Hospice in the Year of COVID-19

Every part of medicine has seen disruption in this past year and we have all had change forced upon us. In hospice we have struggled with our patients dying alone, the family frustrations of not being able to see their loved ones at end of life which is complicating their grief process. Many of our team members have been very removed from their ability to reach patients and this has added to the Hospice Team’s stress.

We have seen an increase in the number of admissions, but our census has stayed about the same as many more patients are passing away in their first week on Hospice. This churning of patients has also added to the stress of our teams and further inhibited their ability to develop the usual healing relationships with patients and their families.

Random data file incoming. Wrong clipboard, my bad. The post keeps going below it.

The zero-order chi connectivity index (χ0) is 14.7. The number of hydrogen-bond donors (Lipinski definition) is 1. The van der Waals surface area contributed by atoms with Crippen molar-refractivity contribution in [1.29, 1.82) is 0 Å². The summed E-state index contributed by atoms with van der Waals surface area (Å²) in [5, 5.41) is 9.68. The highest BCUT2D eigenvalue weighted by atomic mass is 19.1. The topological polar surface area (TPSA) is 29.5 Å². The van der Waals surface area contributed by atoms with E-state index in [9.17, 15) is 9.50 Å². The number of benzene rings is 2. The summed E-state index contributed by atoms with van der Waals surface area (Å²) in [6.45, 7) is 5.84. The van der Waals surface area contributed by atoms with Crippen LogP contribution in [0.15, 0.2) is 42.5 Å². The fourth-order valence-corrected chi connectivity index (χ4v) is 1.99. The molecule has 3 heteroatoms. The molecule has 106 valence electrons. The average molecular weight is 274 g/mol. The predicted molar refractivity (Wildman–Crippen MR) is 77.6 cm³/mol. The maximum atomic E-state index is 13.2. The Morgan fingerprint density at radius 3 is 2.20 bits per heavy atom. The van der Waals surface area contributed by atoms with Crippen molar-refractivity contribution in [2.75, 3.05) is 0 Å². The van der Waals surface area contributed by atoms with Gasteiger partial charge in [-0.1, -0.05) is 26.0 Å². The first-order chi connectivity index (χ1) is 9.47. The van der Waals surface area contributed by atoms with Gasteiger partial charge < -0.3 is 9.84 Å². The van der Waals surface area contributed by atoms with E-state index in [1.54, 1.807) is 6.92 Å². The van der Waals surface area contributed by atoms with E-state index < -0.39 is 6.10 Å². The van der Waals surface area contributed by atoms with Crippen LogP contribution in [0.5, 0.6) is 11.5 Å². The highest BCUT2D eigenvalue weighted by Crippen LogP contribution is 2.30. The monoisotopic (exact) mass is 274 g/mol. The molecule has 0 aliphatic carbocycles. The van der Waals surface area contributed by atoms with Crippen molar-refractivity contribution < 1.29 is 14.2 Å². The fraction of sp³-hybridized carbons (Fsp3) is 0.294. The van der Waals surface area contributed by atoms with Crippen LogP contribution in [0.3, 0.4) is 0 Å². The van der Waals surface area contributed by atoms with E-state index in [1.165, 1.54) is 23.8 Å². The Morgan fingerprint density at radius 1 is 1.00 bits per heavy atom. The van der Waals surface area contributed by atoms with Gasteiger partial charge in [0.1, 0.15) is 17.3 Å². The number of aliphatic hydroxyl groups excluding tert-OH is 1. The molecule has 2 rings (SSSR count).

For the average hospice about 28% of their patients pass away in the first week. For Sutter, our traditional number is 33%, in this past year it has exceeded 40% frequently.

We are happy to see the numbers dropping and knowing that the highest risk patients have had vaccines should help prevent that from recurring any time soon.

We have all improved our use of Technology to communicate with Skype, Web Ex, Zoom, etc, but we all miss the human to human contact of the team and our patients.

Michael Blanchard, MD
Senior Hospice Medical Director
Sutter Care at Home, Hospice
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